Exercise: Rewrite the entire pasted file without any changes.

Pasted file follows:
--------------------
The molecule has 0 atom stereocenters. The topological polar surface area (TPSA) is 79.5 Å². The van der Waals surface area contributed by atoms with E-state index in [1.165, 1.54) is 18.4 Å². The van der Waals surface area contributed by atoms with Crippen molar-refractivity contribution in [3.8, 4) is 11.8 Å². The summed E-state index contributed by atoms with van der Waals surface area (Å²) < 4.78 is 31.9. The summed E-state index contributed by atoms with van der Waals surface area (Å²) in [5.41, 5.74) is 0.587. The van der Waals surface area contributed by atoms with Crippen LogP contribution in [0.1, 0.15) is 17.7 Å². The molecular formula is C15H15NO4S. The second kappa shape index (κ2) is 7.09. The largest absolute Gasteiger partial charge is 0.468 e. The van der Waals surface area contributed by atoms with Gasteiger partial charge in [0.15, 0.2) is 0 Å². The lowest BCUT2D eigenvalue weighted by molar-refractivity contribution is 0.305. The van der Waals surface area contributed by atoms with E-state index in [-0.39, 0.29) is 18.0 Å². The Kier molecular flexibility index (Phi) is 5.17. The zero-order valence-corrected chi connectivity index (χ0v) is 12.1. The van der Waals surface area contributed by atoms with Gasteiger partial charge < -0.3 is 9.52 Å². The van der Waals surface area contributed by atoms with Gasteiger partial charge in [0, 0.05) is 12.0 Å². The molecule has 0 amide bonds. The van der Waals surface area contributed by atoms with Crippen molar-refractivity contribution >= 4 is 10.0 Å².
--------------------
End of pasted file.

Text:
The molecule has 0 atom stereocenters. The topological polar surface area (TPSA) is 79.5 Å². The van der Waals surface area contributed by atoms with E-state index in [1.165, 1.54) is 18.4 Å². The van der Waals surface area contributed by atoms with Crippen molar-refractivity contribution in [3.8, 4) is 11.8 Å². The summed E-state index contributed by atoms with van der Waals surface area (Å²) < 4.78 is 31.9. The summed E-state index contributed by atoms with van der Waals surface area (Å²) in [5.41, 5.74) is 0.587. The van der Waals surface area contributed by atoms with Crippen LogP contribution in [0.1, 0.15) is 17.7 Å². The molecular formula is C15H15NO4S. The second kappa shape index (κ2) is 7.09. The largest absolute Gasteiger partial charge is 0.468 e. The van der Waals surface area contributed by atoms with Gasteiger partial charge in [0.15, 0.2) is 0 Å². The lowest BCUT2D eigenvalue weighted by molar-refractivity contribution is 0.305. The van der Waals surface area contributed by atoms with E-state index in [-0.39, 0.29) is 18.0 Å². The Kier molecular flexibility index (Phi) is 5.17. The zero-order valence-corrected chi connectivity index (χ0v) is 12.1. The van der Waals surface area contributed by atoms with Gasteiger partial charge < -0.3 is 9.52 Å². The van der Waals surface area contributed by atoms with Gasteiger partial charge in [0, 0.05) is 12.0 Å². The molecule has 0 amide bonds. The van der Waals surface area contributed by atoms with Crippen molar-refractivity contribution >= 4 is 10.0 Å².